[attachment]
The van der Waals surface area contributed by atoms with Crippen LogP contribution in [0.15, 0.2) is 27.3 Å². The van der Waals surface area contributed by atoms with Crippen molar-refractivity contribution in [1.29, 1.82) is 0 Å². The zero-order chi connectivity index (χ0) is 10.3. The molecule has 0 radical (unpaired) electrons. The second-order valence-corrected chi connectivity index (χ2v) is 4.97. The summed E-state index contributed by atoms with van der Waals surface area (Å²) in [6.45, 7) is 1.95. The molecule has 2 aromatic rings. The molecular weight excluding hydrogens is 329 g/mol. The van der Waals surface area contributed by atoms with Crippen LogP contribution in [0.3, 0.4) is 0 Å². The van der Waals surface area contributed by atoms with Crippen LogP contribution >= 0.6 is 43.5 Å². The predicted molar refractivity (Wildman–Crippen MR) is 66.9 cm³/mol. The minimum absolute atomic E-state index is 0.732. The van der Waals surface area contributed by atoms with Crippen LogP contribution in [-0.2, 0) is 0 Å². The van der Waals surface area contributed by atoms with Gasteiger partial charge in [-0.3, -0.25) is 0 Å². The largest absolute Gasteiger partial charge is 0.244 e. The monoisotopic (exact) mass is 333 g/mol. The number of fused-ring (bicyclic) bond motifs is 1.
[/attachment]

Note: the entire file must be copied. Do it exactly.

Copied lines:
The van der Waals surface area contributed by atoms with Crippen LogP contribution in [0.15, 0.2) is 27.3 Å². The van der Waals surface area contributed by atoms with Crippen molar-refractivity contribution in [1.29, 1.82) is 0 Å². The zero-order chi connectivity index (χ0) is 10.3. The molecule has 0 radical (unpaired) electrons. The second-order valence-corrected chi connectivity index (χ2v) is 4.97. The summed E-state index contributed by atoms with van der Waals surface area (Å²) in [6.45, 7) is 1.95. The molecule has 2 aromatic rings. The molecular weight excluding hydrogens is 329 g/mol. The van der Waals surface area contributed by atoms with Crippen LogP contribution in [0.3, 0.4) is 0 Å². The van der Waals surface area contributed by atoms with Crippen LogP contribution >= 0.6 is 43.5 Å². The predicted molar refractivity (Wildman–Crippen MR) is 66.9 cm³/mol. The minimum absolute atomic E-state index is 0.732. The van der Waals surface area contributed by atoms with Crippen LogP contribution in [-0.2, 0) is 0 Å². The van der Waals surface area contributed by atoms with Gasteiger partial charge in [-0.3, -0.25) is 0 Å². The largest absolute Gasteiger partial charge is 0.244 e. The monoisotopic (exact) mass is 333 g/mol. The number of fused-ring (bicyclic) bond motifs is 1.